One of my few paying gigs as a writer is the marketing I do for Red Dust Ranch. Each week my family participates in their CSA (Community Supported Agriculture) and receives a paper grocery sack full of fresh vegetables. Lately, that sack hasn’t been able to contain all the squash and watermelon that the farm’s abundance is blessing us with. It’s been a banner farm year, for sure, and when we were hanging out with our Red Dust friends and making barbecue pizza with their pasture-raised pork, I got to hear Sandi and Tim’s story. She tells it best, and I hope it inspires your family to appreciate the food that’s on your table.
|BBQ chicken, potato salad, slaw, squash and zucchini, green beans, pickles. Nearly every thing on this plate came from our CSA one week this summer.
My husband, Tim, and I had tried gardening ourselves for two years. The first year was great. We had a robust garden with lots of veggies that we begged people to take it off of our hands. The second year was awful. We made our plot bigger, we added variety, and we did everything we did the year before. Our garden got flooded out and next thing we knew we had a forest and no veggies.
This year, we decided to try a CSA per the suggestion of my husband’s wonderful coworkers. They led us to Red Dust Ranch and it was the best decision we ever made. Not only do we get veggies weekly for a great price, but we have made some great new friends and are stocking up on frozen veggies for winter. Oh yeah…we didn’t go grocery shopping for a month and a half.
I know what you’re thinking…what about bread, milk, and eggs? It sounds daunting, but in reality it was actually really liberating. Every week we went to get our veggies and we got creative. We had meat in the fridge from Sam’s Club and enough other things to keep us from starving. When we ran out of something, we wrote it on a list and we improvised.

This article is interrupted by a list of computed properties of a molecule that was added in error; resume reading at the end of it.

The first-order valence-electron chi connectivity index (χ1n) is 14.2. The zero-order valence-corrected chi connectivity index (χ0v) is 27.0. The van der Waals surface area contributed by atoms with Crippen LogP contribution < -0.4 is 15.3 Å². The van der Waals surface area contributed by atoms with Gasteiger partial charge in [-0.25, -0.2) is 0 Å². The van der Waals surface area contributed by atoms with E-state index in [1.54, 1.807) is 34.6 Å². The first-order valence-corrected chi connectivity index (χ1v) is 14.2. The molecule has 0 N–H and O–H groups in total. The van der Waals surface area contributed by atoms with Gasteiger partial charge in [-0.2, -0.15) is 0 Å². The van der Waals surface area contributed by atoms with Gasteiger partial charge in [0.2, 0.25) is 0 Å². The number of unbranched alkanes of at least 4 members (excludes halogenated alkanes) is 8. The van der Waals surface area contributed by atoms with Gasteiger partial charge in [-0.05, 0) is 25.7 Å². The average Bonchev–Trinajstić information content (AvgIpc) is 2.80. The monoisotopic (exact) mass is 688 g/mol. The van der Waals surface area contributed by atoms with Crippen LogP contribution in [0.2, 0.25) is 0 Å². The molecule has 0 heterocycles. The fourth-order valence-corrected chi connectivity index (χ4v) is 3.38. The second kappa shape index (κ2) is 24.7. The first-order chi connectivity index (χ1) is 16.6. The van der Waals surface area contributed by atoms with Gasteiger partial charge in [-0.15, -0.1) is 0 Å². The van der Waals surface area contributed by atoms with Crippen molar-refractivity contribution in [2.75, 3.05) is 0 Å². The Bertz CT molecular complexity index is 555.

Every morning, I like to eat a cup of Greek yogurt. Well, I eventually ran out and was left with the decision to go to the store or find something else. I found something else. We had a lot of oatmeal and grits that had not been eaten and I am not above a simple toast breakfast. Until we went to the store upon returning from vacation, we ate what was in the house.
The week before our vacation was the hardest. We had run out of just about everything. We had no milk, no eggs, no yogurt, no orange juice, etc. The fridge was bare and our grocery list was massive to say the least. But why should we go to the store if we are days away from leaving the state? So, most breakfasts became the raisin bread that was lost in the back of the freezer, lunches were leftovers of dinner, which usually consisted of rice, a veggie, and a meat. Sometimes there was sauce, sometimes there wasn’t.
But we made it to vacation and then went shopping when we got back. We got enough to be able to go another month or more. This time we MIGHT go back for milk.
What this experience did for us?
- Made us appreciate all that the Red Dust Ranch CSA is and all that it has done for us in a short time
- Made us realize we don’t have to rely so heavily on a store to survive
- Forced us to be creative
- Forced us to eat the often ignored items in the pantry
- Gave us a clean fridge and pantry to start anew. We realized what we do like eat and what we don’t. So now we make sure not to buy those unnecessary things.
I tell others that joining this CSA has been better than couponing from a money saving stand point. I used to clip coupons and desperately hunt through various websites looking for the best deals. It was incredibly time consuming, it was stressful, and honestly it was a giant pain.
So not only are we eating better, we are eating smarter in every way.
Thank you Red Dust Ranch
Tim and Sandi Suda live in Demorest, Georgia with their two dogs Mattie and Courtney. The two met at Piedmont College over seven years ago and were married on December 31, 2010. Neither grew up in the north Georgia area, so it’s a wonder how a military brat and Atlanta native found each other and settled in a city with a population less than 2,000. Tim is a Technology Specialist for the Banks County School System and Sandi is a Communications Specialist for the Board of Regents of the University System of Georgia.